Still, the wolf's face wrinkles in concern. Have you ever seen a concerned wolf? It's hilarious. "I think I'll pay my respects." The words slip over his tongue like maple syrup.

My heart drops into my belly, but I manage to smile and nod. "I was just going to look for Little Red Riding Hood and let her know so she doesn't come all this way for nothing." Please please go away.

The wolf's face scrunches up again. "Hmmm." He turns around and walks (still on two legs) out of sight.

The forest fades away.

Even though I'm back in my own bed, I have a hard time falling back asleep. I hope the wolf gave up. I hope the little girl is safe now.

November 10, 2010

At first, I think I'm dreaming. I JUST got back from Sleeping Beauty last night! How come I can't one night of just warm blanket and pillow? This forest is freezing!

I wrap my hands around my arms and jump up and down a few times. I'm not sure if it helps or not. It looks like it's early morning. The birds are going nuts all around me.

A muffled sound makes me turn around. A small brick house is buried in the woods, a small overgrown garden next to it. The flowers look like they haven't been watered in weeks. Still, it's cute. And I bet it's warm.

Before I get to the door, I hear the muffled sound again. Someone's coughing. I peek in through the window and see the most wrinkled old lady I've ever seen. She looks nice--lots of laugh lines--but her eyes are droopy and her coloring is off. She has the blanket up to her chin. Her huge, whiskey, cone-shaped chin.

To be honest, I don't really want to go in there. She looks really sick. I can practically see the germs settling on the tea kettle on the big black stove. But I can also see the heat rising from the top of the stove.

The old lady hacks a few more times and that decides it. I'll at least take a short walk before braving that death-trap. I take an overgrown path, trying to keep the cottage in sight, in case I change my mind.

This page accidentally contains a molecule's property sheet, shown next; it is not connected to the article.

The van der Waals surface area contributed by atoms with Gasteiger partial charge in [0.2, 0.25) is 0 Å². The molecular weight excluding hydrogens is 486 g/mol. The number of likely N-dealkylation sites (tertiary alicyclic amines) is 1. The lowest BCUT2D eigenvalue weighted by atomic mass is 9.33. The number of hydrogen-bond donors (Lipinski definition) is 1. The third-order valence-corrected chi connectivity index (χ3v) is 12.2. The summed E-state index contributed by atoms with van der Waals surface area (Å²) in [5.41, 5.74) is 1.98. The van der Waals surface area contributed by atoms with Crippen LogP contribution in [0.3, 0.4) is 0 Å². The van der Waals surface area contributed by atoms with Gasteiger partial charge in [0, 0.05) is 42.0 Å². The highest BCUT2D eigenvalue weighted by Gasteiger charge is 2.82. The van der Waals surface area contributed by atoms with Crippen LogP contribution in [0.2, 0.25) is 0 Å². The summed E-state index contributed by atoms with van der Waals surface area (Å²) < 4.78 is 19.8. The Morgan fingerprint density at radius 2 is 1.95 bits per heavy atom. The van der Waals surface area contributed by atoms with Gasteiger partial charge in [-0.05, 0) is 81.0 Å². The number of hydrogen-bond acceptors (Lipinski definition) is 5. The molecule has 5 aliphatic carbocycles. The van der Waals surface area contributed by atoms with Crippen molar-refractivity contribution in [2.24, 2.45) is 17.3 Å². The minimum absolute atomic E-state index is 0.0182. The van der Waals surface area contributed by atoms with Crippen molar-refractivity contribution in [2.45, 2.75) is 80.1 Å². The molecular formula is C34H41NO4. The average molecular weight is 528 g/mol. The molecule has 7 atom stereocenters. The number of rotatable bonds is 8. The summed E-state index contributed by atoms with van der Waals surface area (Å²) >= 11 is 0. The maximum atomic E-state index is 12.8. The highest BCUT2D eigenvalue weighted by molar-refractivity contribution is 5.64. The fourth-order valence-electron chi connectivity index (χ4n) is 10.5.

November 3, 2010

Hundreds of people in the room, and no one thinks to jump on the evil fairy before she lifts her hands over the baby. A flash of orange light fills the room. I barely see it, just the blue-greenish afterimage it leaves behind.

When I can see again, I expect the fairy to be gone, but she has one hip leaning on the crib. “The little princess is cursed to prick her finger on the spindle of a spinning wheel before her—“

I tackle the fairy. We fly backward and smack into the mosaic pattern on the floor with an “oof”. I lift my fist, but before it lands, the fairy is gone and I’m kneeling on the floor with the whole room staring at me.

No one says anything. For a really long time. Seriously, it’s starting to feel weird. So I stand up and brush myself off to stall for time. Then someone behind me wails. She sounds like an ambulance. I turn around. The queen is hunched over, surrounded by her ladies in waiting. “The princess is cursed.” The queen lifts her head and glares at me through puffy eyes. “And you let that witch go!”

Woah. What?

The king lifts a finger. “Take her away,” he booms. “She will rot in the dungeon.”

“No!” I back up until the wall presses into my back. “I can fix this. I know how to break the curse.”

The king hesitates. Fortunately, so do the guards. The queen goes back to squealing and crying.